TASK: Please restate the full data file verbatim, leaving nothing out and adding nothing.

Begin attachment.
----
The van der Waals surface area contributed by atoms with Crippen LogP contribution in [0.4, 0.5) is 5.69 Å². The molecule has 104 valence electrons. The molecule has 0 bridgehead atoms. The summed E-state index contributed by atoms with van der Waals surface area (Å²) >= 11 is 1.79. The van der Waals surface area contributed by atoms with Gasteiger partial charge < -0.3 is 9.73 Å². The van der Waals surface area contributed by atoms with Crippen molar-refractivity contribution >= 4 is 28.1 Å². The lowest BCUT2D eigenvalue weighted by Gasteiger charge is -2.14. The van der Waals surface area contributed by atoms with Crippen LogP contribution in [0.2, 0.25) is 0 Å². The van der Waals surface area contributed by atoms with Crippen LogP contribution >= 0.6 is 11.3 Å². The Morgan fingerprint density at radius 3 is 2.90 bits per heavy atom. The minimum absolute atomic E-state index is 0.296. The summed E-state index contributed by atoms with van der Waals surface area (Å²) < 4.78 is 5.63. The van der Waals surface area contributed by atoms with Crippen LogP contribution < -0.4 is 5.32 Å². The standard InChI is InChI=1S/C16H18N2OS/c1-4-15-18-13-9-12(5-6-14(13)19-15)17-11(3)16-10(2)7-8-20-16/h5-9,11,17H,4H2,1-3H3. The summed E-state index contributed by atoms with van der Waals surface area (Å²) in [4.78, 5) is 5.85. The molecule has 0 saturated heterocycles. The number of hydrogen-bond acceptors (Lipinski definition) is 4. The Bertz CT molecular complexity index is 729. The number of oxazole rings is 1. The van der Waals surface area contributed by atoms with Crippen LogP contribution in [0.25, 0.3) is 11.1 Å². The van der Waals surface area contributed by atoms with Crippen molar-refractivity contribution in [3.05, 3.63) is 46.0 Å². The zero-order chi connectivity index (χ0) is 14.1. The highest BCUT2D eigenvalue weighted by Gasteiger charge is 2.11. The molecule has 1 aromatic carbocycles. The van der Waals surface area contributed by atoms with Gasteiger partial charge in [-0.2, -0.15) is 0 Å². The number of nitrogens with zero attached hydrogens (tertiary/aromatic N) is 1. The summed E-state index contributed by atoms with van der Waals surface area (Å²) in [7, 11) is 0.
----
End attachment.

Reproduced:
The van der Waals surface area contributed by atoms with Crippen LogP contribution in [0.4, 0.5) is 5.69 Å². The molecule has 104 valence electrons. The molecule has 0 bridgehead atoms. The summed E-state index contributed by atoms with van der Waals surface area (Å²) >= 11 is 1.79. The van der Waals surface area contributed by atoms with Gasteiger partial charge < -0.3 is 9.73 Å². The van der Waals surface area contributed by atoms with Crippen molar-refractivity contribution >= 4 is 28.1 Å². The lowest BCUT2D eigenvalue weighted by Gasteiger charge is -2.14. The van der Waals surface area contributed by atoms with Crippen LogP contribution in [0.2, 0.25) is 0 Å². The van der Waals surface area contributed by atoms with Crippen LogP contribution >= 0.6 is 11.3 Å². The Morgan fingerprint density at radius 3 is 2.90 bits per heavy atom. The minimum absolute atomic E-state index is 0.296. The summed E-state index contributed by atoms with van der Waals surface area (Å²) < 4.78 is 5.63. The van der Waals surface area contributed by atoms with Crippen LogP contribution < -0.4 is 5.32 Å². The standard InChI is InChI=1S/C16H18N2OS/c1-4-15-18-13-9-12(5-6-14(13)19-15)17-11(3)16-10(2)7-8-20-16/h5-9,11,17H,4H2,1-3H3. The summed E-state index contributed by atoms with van der Waals surface area (Å²) in [4.78, 5) is 5.85. The molecule has 0 saturated heterocycles. The number of hydrogen-bond acceptors (Lipinski definition) is 4. The Bertz CT molecular complexity index is 729. The number of oxazole rings is 1. The van der Waals surface area contributed by atoms with Crippen LogP contribution in [0.25, 0.3) is 11.1 Å². The van der Waals surface area contributed by atoms with Crippen molar-refractivity contribution in [3.05, 3.63) is 46.0 Å². The zero-order chi connectivity index (χ0) is 14.1. The highest BCUT2D eigenvalue weighted by Gasteiger charge is 2.11. The molecule has 1 aromatic carbocycles. The van der Waals surface area contributed by atoms with Gasteiger partial charge in [-0.2, -0.15) is 0 Å². The number of nitrogens with zero attached hydrogens (tertiary/aromatic N) is 1. The summed E-state index contributed by atoms with van der Waals surface area (Å²) in [7, 11) is 0.